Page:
A strong temblor with a magnitude of 4.8 shook residents in several communities in the northwestern province of Guanacaste at 7:12 a.m. Four hours later, a magnitude-4.9 was registered near the border with Panama, according to the University of Costa Rica’s National Seismological Network (RSN).
The first quake’s epicenter was located 6 kilometers west of Quebrada Honda, in Nicoya, at a depth of 44 kilometers.
RSN received reports from residents who said the quake was felt “very strong” in Nicoya, Santa Cruz, Cañas, Sámara, Nosara, Avellanas, Tamarindo and Monteverde in Puntarenas.
The second was registered at 10:59 a.m. 11 km east of Pittier, in the southern canton of Coto Brus. It also was felt by residents in the Central Valley.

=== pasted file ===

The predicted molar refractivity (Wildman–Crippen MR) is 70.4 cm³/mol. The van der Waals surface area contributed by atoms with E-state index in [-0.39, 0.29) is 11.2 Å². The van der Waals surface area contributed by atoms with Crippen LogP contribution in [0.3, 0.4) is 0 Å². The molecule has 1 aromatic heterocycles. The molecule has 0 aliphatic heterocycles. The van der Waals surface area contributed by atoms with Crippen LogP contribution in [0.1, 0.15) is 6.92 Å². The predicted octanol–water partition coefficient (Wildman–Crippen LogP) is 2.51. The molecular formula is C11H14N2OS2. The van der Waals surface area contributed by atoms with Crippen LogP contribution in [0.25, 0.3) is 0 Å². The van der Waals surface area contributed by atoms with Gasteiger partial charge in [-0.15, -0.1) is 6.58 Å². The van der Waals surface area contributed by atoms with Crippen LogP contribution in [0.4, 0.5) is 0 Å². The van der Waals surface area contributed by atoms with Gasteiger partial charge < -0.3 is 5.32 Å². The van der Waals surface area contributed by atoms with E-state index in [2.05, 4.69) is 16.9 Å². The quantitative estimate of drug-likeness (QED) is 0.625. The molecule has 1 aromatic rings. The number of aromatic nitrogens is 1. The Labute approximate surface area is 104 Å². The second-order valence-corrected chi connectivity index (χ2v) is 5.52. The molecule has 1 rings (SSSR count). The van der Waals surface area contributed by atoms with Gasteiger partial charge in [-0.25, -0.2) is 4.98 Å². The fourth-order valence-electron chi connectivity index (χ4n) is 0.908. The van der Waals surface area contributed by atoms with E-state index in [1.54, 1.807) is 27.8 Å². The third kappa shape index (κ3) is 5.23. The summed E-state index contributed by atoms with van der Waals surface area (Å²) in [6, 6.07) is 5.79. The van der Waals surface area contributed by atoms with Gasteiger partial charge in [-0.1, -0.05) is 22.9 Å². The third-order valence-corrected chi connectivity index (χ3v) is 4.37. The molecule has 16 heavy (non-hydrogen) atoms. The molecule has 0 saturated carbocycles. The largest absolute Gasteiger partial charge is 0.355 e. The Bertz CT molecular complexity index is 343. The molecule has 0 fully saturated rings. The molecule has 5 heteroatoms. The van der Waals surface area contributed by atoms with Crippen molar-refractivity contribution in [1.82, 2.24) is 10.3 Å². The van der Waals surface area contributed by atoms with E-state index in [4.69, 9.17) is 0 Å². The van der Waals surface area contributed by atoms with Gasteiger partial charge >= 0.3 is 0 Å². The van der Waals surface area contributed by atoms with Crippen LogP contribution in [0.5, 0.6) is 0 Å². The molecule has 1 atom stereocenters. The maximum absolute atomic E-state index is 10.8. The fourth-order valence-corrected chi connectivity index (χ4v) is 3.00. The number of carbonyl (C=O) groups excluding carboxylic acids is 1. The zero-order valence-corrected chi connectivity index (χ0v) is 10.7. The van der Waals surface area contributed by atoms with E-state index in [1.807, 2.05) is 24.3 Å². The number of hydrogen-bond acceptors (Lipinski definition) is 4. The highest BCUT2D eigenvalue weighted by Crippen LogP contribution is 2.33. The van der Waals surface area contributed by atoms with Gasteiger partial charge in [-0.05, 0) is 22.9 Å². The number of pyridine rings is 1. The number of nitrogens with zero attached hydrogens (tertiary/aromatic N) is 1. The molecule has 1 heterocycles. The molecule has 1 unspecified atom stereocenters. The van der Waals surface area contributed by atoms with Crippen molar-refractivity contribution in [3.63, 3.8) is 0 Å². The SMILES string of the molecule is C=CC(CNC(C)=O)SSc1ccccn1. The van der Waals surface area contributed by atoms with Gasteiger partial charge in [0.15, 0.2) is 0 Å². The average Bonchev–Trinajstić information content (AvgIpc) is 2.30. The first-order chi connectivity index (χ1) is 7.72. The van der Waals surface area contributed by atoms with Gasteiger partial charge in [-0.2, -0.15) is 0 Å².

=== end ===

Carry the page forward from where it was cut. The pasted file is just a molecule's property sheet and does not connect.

Reports noted it was felt “very strong” in the southern Pacific region of Golfito, San Vito and Boruca, Cuidad Neilly. Central Valley residents reported the temblor as “moderate” in the capital at La Sabana, La Uruca, Desamparados, Hatillo, Montes de Oca, Zapote, Puriscal, Escazú, and also in the provinces of Alajuela, Cartago and Heredia.
The RSN initially stated that no injuries or damage to buildings were reported.
The Volcanological and Seismological Observatory of Costa Rica reported both quakes with magnitudes of 4.8.
A magnitude-7.6 quake struck the Nicoya Peninsula at 8:42 a.m. on Sept. 5 2012, shaking most of the country for some 45 seconds. A 51-year old woman died of a heart attack following the incident, although she was not included in the official quake death toll. The natural disaster caused nearly $45 million in damage.